Suez consequently came up with an innovative approach putting emphasis on the demand for services expressed by the future beneficiaries rather than the supply offered by the service provider. Decisions were a result of the participation of all the stakeholders: future clients, municipalities, the regulator, NGOs, neighborhood associations, concessionaires. Inhabitants expressed their wish to be connected to the network; they appointed representatives that took part in decisions relating to the project and the management of billing recovery. The local authorities validated the various stages of the project, attended consultation meetings between companies, local institutions and community representatives. Aguas Argentinas was in charge of the design and technical management of projects, but planned their implementation in consultation with all the stakeholders. In terms of project support, Aguas Argentinas relied on NGOs or representative neighborhood associations.

In February 2004, the Argentine State and the company, with the participation of the main piqueteros2 organization, launched a sizeable project for access to water – “Agua más trabajo” –based on the Aguas Argentinas model. It also aimed at social reintegration. The project operated via a partnership among communities – which conducted the works – the municipality, which managed the infrastructure, and Aguas Argentinas, which was in charge of the design and control of projects, as well as training the teams that implemented them. The Argentine State coordinated the entire operation and financed the materials and the workers’ salaries.

Communication played a key role

Beyond the consultation that is required on the interests of players, communication was also a key factor in the success of this social responsibility program. In this context, Aguas Argentinas defined and implemented three distinct levels of communication. All Aguas Argentinas’ employees, via structured in-house communication, had their awareness raised in terms of sustainable development practices and projects for social operations. External communication targeting the final client was based on greater transparency. But this communication also had to target future clients: the aim was first and foremost to gain the acceptance of the community by including it in the project design itself, then systematically accompanying project implementation with an exchange of information among the different players.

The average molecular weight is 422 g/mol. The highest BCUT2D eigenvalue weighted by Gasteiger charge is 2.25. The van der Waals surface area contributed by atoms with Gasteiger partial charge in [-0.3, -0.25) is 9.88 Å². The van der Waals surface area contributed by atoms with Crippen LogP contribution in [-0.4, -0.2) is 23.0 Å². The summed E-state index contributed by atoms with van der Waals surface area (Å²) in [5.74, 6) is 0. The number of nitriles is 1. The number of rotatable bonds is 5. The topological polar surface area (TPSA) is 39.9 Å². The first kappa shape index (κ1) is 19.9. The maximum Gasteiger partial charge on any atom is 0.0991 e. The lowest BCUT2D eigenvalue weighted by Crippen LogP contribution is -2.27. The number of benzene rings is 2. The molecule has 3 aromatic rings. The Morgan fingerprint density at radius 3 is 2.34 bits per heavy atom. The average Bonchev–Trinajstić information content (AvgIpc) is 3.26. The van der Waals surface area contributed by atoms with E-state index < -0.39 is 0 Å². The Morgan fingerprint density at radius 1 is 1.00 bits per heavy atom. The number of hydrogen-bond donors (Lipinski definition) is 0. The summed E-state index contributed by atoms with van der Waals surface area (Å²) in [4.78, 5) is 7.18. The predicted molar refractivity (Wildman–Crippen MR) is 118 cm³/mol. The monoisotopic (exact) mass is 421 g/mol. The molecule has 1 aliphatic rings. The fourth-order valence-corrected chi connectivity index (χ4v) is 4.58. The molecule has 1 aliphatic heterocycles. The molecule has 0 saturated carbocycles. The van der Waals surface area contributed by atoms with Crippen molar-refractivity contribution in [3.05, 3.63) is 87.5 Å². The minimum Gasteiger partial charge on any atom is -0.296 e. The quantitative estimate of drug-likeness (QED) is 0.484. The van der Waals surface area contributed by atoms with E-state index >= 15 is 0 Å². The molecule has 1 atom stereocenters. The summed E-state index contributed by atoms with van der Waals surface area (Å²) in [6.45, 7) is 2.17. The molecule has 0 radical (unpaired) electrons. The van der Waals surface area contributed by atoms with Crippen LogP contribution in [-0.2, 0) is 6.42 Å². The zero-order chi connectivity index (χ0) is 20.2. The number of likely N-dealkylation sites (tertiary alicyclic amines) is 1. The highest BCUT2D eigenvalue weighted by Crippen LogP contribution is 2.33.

Getting beyond the status of simple operator

After thirteen years in operation, and despite countless difficulties relating to the economic situation, Aguas Argentinas had integrated two million inhabitants into drinking water services and a million inhabitants into sanitation services. Going beyond the balance established by the contract, a specific program was implemented with support from the public authorities to allow the most disadvantaged neighborhoods to gain access to drinking water services thanks to a highly participative management model. This type of program is based on the combined contributions of operators, municipalities and populations – the latter fully participate in project design and implementation. To achieve this, Aguas Argentinas had to go beyond its status as a simple operator that the contract confined it to.

Traditional PPP unsuitable

One of the main lessons to be learned from Aguas Argentinas’ experience is the difficulty – or even the impossibility – to finance access to water for the most disadvantaged using traditional PPP methods. In this context, coming up with solutions requires a great deal of voluntarism on the part of the operator which is institutionally, and often financially, supported by the public authorities. When an activity in the general interest is provided by a private player, social responsibility becomes a core issue: who is responsible for providing access to basic serviceswhen the State itself advocates withdrawal?  Aguas Argentinas’ experience shows that to be sustainable the company had no choice but to take on this role, even if it had not clearly b
een assigned to it. It had to come up with its own solutions in order to find a balance between its commercial interests and the interests of local players – populations and political institutions. To do this, the company had to take into account the specificities of territories and the social and cultural dimensions of the contexts in which it was operating.  It had to come up with new, more participative, more flexible operating methods and, above all, give each partner incentives to provide their know-how within an institutional framework that optimized everyone’s input.